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Wildfire Season
Wildfire Season
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Beware of another bad fire season...

Art Douglas, a professor at Creighton University known as "The Weatherman," is predicting dry spring weather leading to an above-normal wildfire season. How do you prepare for fire season? 



Madeline updated 12 days ago

An above-average season or the usual conditions? Three predictions for the NCW wildfire season

(Originally posted on June 25, 2020)

This article also appeared in the Wenatchee World. View it here.

WENATCHEE—It’s been a fairly mild, wet spring and early summer, but full-season fire forecasts expect upcoming dry, warm summer weather could aggravate wildfires.

“Summers have been getting hotter and they have been getting dryer over time. All of that helps to increase the risk,” said Jonathan Fox, meteorologist with the National Weather Service in Spokane. “Based on those long-range climate trends that we've been seeing, that would tend to give a little bit more gravity to the forecast.”

A robust fire season is correlated with hot weather and an availability of “starters,” according to Fox. Starts include lightning from dry storms, dry vegetation like sage brush and cheatgrass and human interference from burnings.

“You want the real hot weather and you want just a few dry thunderstorms to get a really big fire season,” Fox said.

The current fire season has been “typical” for north-central Washington, according to Chelan County Fire Marshal Bob Plumb. The Wenatchee Valley has seen a handful of small fires this season already, including a 100-acre brush fire in No. 2 Canyon.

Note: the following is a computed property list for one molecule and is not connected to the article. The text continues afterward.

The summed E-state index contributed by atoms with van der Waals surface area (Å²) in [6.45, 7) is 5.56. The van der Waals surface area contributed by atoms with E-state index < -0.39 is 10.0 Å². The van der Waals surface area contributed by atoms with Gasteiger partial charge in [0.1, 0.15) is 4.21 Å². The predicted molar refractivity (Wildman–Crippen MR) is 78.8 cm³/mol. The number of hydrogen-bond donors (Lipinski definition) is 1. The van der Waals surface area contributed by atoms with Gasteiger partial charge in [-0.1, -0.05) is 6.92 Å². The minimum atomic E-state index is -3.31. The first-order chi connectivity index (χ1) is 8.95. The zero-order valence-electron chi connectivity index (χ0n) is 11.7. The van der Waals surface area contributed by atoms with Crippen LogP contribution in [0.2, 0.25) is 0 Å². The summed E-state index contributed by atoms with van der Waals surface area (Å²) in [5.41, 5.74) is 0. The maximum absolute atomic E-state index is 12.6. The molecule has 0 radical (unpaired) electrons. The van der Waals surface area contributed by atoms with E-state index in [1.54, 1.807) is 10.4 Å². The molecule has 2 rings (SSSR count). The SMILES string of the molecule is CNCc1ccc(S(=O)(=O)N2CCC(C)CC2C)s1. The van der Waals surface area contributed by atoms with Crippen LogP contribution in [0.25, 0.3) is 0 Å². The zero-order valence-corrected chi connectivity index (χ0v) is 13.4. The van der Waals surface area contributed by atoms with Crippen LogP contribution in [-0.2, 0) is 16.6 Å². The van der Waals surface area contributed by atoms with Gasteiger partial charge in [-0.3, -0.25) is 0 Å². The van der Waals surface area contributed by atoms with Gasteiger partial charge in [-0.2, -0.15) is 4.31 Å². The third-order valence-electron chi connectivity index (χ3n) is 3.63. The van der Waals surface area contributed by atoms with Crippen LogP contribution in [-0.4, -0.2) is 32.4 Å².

World photo/Don Seabrook

“We're trying to stay ahead of it,” Plumb said. “Nothing's really gotten super big. I'd rather not have a smoky season.”

The Chelan County burn ban is currently at a moderate hazard level, but that could change in the coming weeks, according to Plumb. Outdoor burning is prohibited in Chelan and Douglas counties... (More)

Timothy replied 15 days ago

Wildfire season is coming — How do you prepare?

(Originally posted on April 20, 2020)

As spring turns into summer, most of us begin to mentally prepare for wildfire season. "How strong was the winter's snowpack? What do the season's fire forecasts look like?" In a normal year, I'd also begin stocking up on masks this time of year. 

What's your checklist for getting ready for a summer of potenital fires in North Central Washington?


Why isn't the Cold Springs/Pearl Hill fire the largest in state history?

(Originally posted on September 21, 2020)

I'm just curious--why aren't the Cold Springs and Pearl Hill considered the same fire, and therefore the largest in state history?

Reilly did a great job in this story pulling together the largest fires in the state's history. It shows the Carlton Complex fire was the largest in state history, but that was actually three separate lightning fires that merged together. In my understanding, the Cold Springs and Pearl Hill fires are actually the same fire--caused by the same spark. They are managed separately largely because they were too big to fight as one! It jumped the Columbia River! It covers huge swaths of two large counties!

I'm just wondering, is it the DNR that decides whether this will be considered the same, large fire, or someone else? And what do they say? I think for historic reasons, we need to see this fire as one, large, devastating blaze.

By the way, all of The Wenatchee World reporters and photographers did a fabulous job with your wildfire coverage. I really appreciated and depended on your coverage, and I look forward to your coverage of the aftermath. Thank you!